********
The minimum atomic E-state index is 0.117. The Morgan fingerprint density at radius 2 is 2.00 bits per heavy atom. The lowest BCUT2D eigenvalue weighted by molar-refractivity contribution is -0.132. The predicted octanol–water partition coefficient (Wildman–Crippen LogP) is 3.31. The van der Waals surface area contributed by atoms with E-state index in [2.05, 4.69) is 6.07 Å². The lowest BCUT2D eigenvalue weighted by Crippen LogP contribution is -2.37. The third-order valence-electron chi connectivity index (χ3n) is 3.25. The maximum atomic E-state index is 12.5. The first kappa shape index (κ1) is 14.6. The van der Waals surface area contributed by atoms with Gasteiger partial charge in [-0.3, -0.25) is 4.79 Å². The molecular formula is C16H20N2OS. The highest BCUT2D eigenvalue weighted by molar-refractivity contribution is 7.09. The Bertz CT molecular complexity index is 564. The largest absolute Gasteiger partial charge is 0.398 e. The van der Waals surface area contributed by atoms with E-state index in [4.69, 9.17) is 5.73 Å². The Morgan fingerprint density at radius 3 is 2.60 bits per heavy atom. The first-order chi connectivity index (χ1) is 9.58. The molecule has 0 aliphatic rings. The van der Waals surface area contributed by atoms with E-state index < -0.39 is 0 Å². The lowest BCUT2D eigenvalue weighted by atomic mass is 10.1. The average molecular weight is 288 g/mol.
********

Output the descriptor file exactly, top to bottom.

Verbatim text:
The minimum atomic E-state index is 0.117. The Morgan fingerprint density at radius 2 is 2.00 bits per heavy atom. The lowest BCUT2D eigenvalue weighted by molar-refractivity contribution is -0.132. The predicted octanol–water partition coefficient (Wildman–Crippen LogP) is 3.31. The van der Waals surface area contributed by atoms with E-state index in [2.05, 4.69) is 6.07 Å². The lowest BCUT2D eigenvalue weighted by Crippen LogP contribution is -2.37. The third-order valence-electron chi connectivity index (χ3n) is 3.25. The maximum atomic E-state index is 12.5. The first kappa shape index (κ1) is 14.6. The van der Waals surface area contributed by atoms with Gasteiger partial charge in [-0.3, -0.25) is 4.79 Å². The molecular formula is C16H20N2OS. The highest BCUT2D eigenvalue weighted by molar-refractivity contribution is 7.09. The Bertz CT molecular complexity index is 564. The largest absolute Gasteiger partial charge is 0.398 e. The van der Waals surface area contributed by atoms with E-state index in [4.69, 9.17) is 5.73 Å². The Morgan fingerprint density at radius 3 is 2.60 bits per heavy atom. The first-order chi connectivity index (χ1) is 9.58. The molecule has 0 aliphatic rings. The van der Waals surface area contributed by atoms with E-state index < -0.39 is 0 Å². The lowest BCUT2D eigenvalue weighted by atomic mass is 10.1. The average molecular weight is 288 g/mol.